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After an initial 007 miniseries written by Warren Ellis that I didn’t like much at all, I’m pleased to say that this miniseries, written by Andy Diggle with art by Luca Casalanguida, absolutely nails the tone and thrills of Ian Fleming’s classic Bond novels, albeit updated for the 21st Century. James Bond – Hammerhead #3 is sleek, cool and lethal, all attributes any 007 adventure needs to have in spades. The result is an issue, and a series overall, that wouldn’t feel out of place next to the Fleming books on your shelf, even as it fits in perfectly with the better Bond films.
The issue finds 007 in Yemen, tracking down a sinister organization known as Kraken who has recently targeted a British weapons manufacturing company. This culminates in their downing of a British Royal Navy helicopter and the theft of a Trident missile. The issue finds a grimly determined Bond (himself a naval officer, of course) single-mindedly tracking doing Yemeni mercenaries in an attempt to gain access to Kraken’s network. Of course, he exercises his license to kill and finds himself in action against a host of foes as things go from bad to worse.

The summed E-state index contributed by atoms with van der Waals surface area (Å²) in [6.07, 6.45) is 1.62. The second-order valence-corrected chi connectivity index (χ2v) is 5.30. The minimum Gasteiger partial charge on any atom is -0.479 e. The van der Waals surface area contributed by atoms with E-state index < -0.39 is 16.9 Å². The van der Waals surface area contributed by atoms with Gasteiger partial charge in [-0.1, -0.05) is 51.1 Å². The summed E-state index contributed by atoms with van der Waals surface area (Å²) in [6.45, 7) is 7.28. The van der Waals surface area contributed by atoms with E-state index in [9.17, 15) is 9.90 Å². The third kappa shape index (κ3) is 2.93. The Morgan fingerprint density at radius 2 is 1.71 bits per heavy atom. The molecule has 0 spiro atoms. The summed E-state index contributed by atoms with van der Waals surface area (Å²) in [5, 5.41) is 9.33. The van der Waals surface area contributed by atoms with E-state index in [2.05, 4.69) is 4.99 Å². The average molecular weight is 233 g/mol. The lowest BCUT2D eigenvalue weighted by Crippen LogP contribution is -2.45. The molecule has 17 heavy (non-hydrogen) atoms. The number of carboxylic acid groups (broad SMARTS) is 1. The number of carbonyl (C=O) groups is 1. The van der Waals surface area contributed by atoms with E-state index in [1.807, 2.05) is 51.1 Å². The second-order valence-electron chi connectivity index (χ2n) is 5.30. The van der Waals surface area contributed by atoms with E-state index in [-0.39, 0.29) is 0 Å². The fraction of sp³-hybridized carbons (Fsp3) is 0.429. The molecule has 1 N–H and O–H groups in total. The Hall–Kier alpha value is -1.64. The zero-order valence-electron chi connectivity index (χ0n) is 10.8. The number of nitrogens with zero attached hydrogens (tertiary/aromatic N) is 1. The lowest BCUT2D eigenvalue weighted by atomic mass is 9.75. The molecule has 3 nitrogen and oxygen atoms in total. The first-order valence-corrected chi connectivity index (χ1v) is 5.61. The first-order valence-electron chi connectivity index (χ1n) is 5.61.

While Diggle crafts a story that feels almost like an archetypal Bond story (shadowy bad guys, globe-trotting, sexy female ally/lover/possible double agent, stolen nuclear missile) he knows exactly how to pitch the intrigue so that it straddles the line between thrilling and ridiculous, as the best Bond stories so often do. Diggle also adds an interesting wrinkle that sees Kraken positioned as sophisticated from a technological view, so that one of 007’s most reliable assets, namely his remarkable gadgets, can be turned against him. This added touch bestows a stripped-down vulnerability upon the super-spy that is really effective. The story for the issue never slackens its pace for an instant, but doesn’t feel rushed either, the result being a perfectly structured action-packed issue.
Luca Casalanguida’s art is a major asset in this area. The European style emphasizes the inherent sophisticated and sleek tone necessary for a Bond story. His 007 is straight out of the Fleming novels; tall, dark and handsome, yet ruthless and somewhat cold. Fleming himself gave Hoagy Carmichael as the inspiration for Bond’s look, and Casalanguida seems to have used that as a starting point, and then took off all the roundness, creating a Bond that looks carved out of granite. The final third of the issue is a great action set piece that is just fantastically done; you can practically Monty Norman’s immortal theme playing as you read it.
The creative team has really hit James Bond – Hammerhead #3 out of the park, and anyone who loves any iteration of 007 will be immensely satisfied with this series as whole so far. With a smart and lethal Bond in the driver’s seat, up against a compelling threat, “Hammerhead” is a story blessed with great writing and top notch art that has earned its license to kill. 9/10